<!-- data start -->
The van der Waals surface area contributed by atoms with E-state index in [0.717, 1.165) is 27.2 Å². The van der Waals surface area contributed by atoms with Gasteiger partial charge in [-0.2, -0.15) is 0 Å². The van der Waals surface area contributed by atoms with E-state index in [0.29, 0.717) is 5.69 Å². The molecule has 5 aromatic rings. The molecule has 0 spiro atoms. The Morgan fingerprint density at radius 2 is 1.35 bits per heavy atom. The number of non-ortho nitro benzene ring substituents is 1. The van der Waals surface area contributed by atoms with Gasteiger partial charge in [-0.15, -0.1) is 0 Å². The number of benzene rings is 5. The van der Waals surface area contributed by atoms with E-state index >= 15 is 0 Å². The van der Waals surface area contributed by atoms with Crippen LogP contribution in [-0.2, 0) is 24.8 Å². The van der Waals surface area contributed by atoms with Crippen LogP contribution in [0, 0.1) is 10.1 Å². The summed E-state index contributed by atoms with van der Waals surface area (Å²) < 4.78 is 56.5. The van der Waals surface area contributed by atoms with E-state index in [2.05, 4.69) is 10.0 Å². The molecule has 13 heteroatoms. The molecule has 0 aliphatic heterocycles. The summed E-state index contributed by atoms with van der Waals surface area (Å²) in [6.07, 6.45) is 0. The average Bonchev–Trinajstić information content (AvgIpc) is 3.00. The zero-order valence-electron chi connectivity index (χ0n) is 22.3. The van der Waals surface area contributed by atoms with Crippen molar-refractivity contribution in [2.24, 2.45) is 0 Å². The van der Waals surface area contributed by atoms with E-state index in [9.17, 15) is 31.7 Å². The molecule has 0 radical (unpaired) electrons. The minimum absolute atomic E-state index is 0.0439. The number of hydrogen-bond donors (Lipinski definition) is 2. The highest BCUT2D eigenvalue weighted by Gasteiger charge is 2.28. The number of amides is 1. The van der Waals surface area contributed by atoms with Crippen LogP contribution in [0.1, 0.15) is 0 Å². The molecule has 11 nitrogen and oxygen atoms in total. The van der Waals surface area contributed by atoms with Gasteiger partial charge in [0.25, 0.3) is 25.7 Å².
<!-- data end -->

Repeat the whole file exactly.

The van der Waals surface area contributed by atoms with E-state index in [0.717, 1.165) is 27.2 Å². The van der Waals surface area contributed by atoms with Gasteiger partial charge in [-0.2, -0.15) is 0 Å². The van der Waals surface area contributed by atoms with E-state index in [0.29, 0.717) is 5.69 Å². The molecule has 5 aromatic rings. The molecule has 0 spiro atoms. The Morgan fingerprint density at radius 2 is 1.35 bits per heavy atom. The number of non-ortho nitro benzene ring substituents is 1. The van der Waals surface area contributed by atoms with Gasteiger partial charge in [-0.15, -0.1) is 0 Å². The number of benzene rings is 5. The van der Waals surface area contributed by atoms with E-state index >= 15 is 0 Å². The van der Waals surface area contributed by atoms with Crippen LogP contribution in [-0.2, 0) is 24.8 Å². The van der Waals surface area contributed by atoms with Crippen LogP contribution in [0, 0.1) is 10.1 Å². The summed E-state index contributed by atoms with van der Waals surface area (Å²) < 4.78 is 56.5. The van der Waals surface area contributed by atoms with E-state index in [2.05, 4.69) is 10.0 Å². The molecule has 13 heteroatoms. The molecule has 0 aliphatic heterocycles. The summed E-state index contributed by atoms with van der Waals surface area (Å²) in [6.07, 6.45) is 0. The average Bonchev–Trinajstić information content (AvgIpc) is 3.00. The zero-order valence-electron chi connectivity index (χ0n) is 22.3. The van der Waals surface area contributed by atoms with Crippen molar-refractivity contribution in [2.24, 2.45) is 0 Å². The van der Waals surface area contributed by atoms with E-state index in [9.17, 15) is 31.7 Å². The molecule has 0 radical (unpaired) electrons. The minimum absolute atomic E-state index is 0.0439. The number of hydrogen-bond donors (Lipinski definition) is 2. The highest BCUT2D eigenvalue weighted by Gasteiger charge is 2.28. The number of amides is 1. The van der Waals surface area contributed by atoms with Crippen LogP contribution in [0.1, 0.15) is 0 Å². The molecule has 11 nitrogen and oxygen atoms in total. The van der Waals surface area contributed by atoms with Gasteiger partial charge in [0.25, 0.3) is 25.7 Å².